You have said that we cannot imagine the future simply by extrapolating from the past. How, then, can we imagine it?
The story of the future is a ‘joined up’ story that can only be told from a global perspective, and as a result, the best way to go about imagining it is to look at trends. In our research, my colleagues and I are carefully following 32 distinct trends that cover different aspects of how the future could be shaped. While understanding these trends is important, it is equally important to think about how they interrelate. Often, it’s the relationships between things like demography and technology that will really make a difference. We also have access to 60 multinational companies that we talk to on a regular basis, to see what their leaders are thinking about. If we want to know what might happen next with oil, we talk to our contact at Shell, and if we want to know what’s going to happen next with technology, we talk to Cisco or Microsoft. So in addition to tracking the trends, we regularly seek input from some of the wisest people in these organizations.
The 32 trends you are following fall under five broad ‘forces’ that you believe will shape the future. Please describe them.
The first is technology, which is obviously a huge part of the future of work. It is predicted that five billion people will be connected by 2020. We also know that handheld devices are becoming much less expensive, which means people around the world can use them, and that knowledge is becoming much more abundant and free. These three elements create a hugely important nexus that will influence where new talent pools emerge. For example, Rwanda has had a very rocky history, but it is now putting a computer into the hands of every single child. Imagine what that will do for the country.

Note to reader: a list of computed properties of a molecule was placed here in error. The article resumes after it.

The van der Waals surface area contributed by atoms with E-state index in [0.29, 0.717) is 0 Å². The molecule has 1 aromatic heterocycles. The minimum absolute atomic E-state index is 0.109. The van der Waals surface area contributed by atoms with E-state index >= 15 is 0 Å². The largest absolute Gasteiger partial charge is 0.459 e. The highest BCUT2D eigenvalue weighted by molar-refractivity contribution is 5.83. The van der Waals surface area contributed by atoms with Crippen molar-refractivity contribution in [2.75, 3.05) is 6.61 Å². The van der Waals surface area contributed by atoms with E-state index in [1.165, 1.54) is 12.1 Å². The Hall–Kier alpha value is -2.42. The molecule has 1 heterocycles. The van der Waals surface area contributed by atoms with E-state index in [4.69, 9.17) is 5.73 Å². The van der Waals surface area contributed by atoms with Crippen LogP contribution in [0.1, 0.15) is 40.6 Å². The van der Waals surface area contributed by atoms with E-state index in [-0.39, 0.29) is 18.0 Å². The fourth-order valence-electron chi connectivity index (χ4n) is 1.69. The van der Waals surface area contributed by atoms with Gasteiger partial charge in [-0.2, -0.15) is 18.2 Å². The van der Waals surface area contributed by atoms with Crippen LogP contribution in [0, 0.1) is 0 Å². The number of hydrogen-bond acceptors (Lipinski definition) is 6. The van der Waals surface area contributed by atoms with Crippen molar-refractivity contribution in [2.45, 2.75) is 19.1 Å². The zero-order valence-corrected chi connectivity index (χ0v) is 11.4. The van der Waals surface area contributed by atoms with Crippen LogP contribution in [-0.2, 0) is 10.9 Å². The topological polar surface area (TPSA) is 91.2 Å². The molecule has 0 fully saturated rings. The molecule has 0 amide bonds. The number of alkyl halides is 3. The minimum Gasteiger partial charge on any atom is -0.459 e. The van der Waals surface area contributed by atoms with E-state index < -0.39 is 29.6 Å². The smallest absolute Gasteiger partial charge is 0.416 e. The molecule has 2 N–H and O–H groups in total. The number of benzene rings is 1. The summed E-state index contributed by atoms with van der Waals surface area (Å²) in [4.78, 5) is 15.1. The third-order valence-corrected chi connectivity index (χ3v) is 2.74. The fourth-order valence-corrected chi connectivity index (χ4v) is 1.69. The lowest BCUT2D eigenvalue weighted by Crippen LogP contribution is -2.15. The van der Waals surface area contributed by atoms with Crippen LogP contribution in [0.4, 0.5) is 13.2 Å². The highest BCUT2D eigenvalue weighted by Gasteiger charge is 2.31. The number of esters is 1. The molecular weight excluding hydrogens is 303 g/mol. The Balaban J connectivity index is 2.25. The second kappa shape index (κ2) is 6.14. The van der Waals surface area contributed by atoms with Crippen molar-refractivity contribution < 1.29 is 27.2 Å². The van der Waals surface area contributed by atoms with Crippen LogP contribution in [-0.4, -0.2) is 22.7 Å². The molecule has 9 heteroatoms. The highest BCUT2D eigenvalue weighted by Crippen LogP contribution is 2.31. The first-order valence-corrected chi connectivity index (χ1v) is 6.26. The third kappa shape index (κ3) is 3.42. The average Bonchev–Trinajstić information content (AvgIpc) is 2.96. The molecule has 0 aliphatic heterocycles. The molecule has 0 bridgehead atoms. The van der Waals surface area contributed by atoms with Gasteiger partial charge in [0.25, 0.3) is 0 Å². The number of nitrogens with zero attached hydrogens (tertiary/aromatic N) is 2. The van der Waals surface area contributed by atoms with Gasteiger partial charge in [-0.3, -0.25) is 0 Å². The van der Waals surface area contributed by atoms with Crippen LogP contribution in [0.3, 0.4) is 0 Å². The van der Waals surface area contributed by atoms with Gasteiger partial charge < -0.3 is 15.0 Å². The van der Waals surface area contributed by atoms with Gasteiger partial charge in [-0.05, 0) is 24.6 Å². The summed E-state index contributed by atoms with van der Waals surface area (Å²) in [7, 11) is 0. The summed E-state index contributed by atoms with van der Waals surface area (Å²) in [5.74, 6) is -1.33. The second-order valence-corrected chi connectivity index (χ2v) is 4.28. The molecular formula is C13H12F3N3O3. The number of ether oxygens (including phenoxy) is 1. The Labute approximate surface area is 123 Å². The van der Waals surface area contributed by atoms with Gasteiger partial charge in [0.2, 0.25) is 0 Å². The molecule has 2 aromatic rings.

The second force is globalization. Work-wise, probably the biggest story here is the emergence onto the world’s manufacturing and trading stage of China, India and Brazil, which are rewriting the rules of global trade. As the goods and services created by workers in these countries move up the value chain, so too will the global aspirations of their companies.
The third force is demography and longevity. One interesting question is, What kind of leadership will emerge from Generation Y? And what about the generation that comes after them — Generation Z? How impacted will they be by their use of technology at such an early age? Then of course, there is the whole question of aging. It seems that 70 has become the new 50, and people want to continue to develop and do meaningful work well into their 60s and 70s.
The fourth force is society. It would be a mistake to imagine that we humans will remain the same as the forces of technology, globalization and demography swirl around us. Changes will come. For instance, we predict that as work groups become more diverse, people will begin to think more deeply about what is important to them as individuals and the lives they want to construct.